Toronto in the top 10 American Cities of the Future
In its first American Cities of the Future 2011/12 report, fDiIntelligence (a division of the Financial Times) awarded Toronto seven top 10 rankings including city of the future (#4), economic potential (#3), infrastructure (#5) and quality of life. fDiIntelligence provides industry leading insight into globalization that allow organizations such as investment promotion agencies, companies, services providers and academic institutions to make informed decisions about foreign direct investment and associated activities.
One of the top 10 global leaders of financial centres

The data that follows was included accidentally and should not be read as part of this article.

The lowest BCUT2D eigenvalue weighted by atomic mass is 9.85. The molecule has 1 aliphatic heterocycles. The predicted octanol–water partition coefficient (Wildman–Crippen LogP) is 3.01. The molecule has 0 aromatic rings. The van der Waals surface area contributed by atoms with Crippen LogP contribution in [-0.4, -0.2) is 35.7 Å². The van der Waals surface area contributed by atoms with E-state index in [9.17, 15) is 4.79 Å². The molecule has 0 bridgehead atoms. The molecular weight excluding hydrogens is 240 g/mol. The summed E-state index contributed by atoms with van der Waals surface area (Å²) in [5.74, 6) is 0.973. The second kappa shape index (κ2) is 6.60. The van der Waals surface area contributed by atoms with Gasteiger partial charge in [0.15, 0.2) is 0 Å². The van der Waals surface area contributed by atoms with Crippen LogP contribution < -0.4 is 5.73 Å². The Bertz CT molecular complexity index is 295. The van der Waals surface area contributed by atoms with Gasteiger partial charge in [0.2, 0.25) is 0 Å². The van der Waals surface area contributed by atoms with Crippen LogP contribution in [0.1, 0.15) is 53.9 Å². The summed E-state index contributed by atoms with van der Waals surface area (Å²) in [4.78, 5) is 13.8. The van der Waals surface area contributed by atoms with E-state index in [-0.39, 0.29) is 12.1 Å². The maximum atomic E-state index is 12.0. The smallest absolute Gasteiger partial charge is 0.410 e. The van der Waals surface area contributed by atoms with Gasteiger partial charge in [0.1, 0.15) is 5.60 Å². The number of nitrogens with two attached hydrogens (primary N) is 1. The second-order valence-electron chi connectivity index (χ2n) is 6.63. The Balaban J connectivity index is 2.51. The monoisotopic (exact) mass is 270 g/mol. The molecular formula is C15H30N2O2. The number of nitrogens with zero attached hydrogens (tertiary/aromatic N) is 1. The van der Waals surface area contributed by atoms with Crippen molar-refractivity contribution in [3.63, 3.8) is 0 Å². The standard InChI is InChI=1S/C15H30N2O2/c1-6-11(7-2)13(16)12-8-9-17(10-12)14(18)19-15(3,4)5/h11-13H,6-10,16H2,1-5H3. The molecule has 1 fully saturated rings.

In the March 2011 Global Financial Centres Index (GFCI 9), Toronto has risen from 12th place to equal 10th with Sydney, Australia and is considered the clear leader in Canada. Toronto remains among the top three global leaders in North America. The GFCI 9 report evaluated the competitiveness of 75 financial centres worldwide using results of online surveys completed by financial services leaders. The survey is updated every six months.
Second greenest Canadian city in leading the fight against climate change
The World Wildlife Fund Canada's Earth Hour List, compiled in partnership with Corporate Knights, highlights positive actions being taken by municipalities to fight climate change.The World Wildlife Fund. Toronto is ranked second with a score of 7.2 out of ten.
4th in world's liveability survey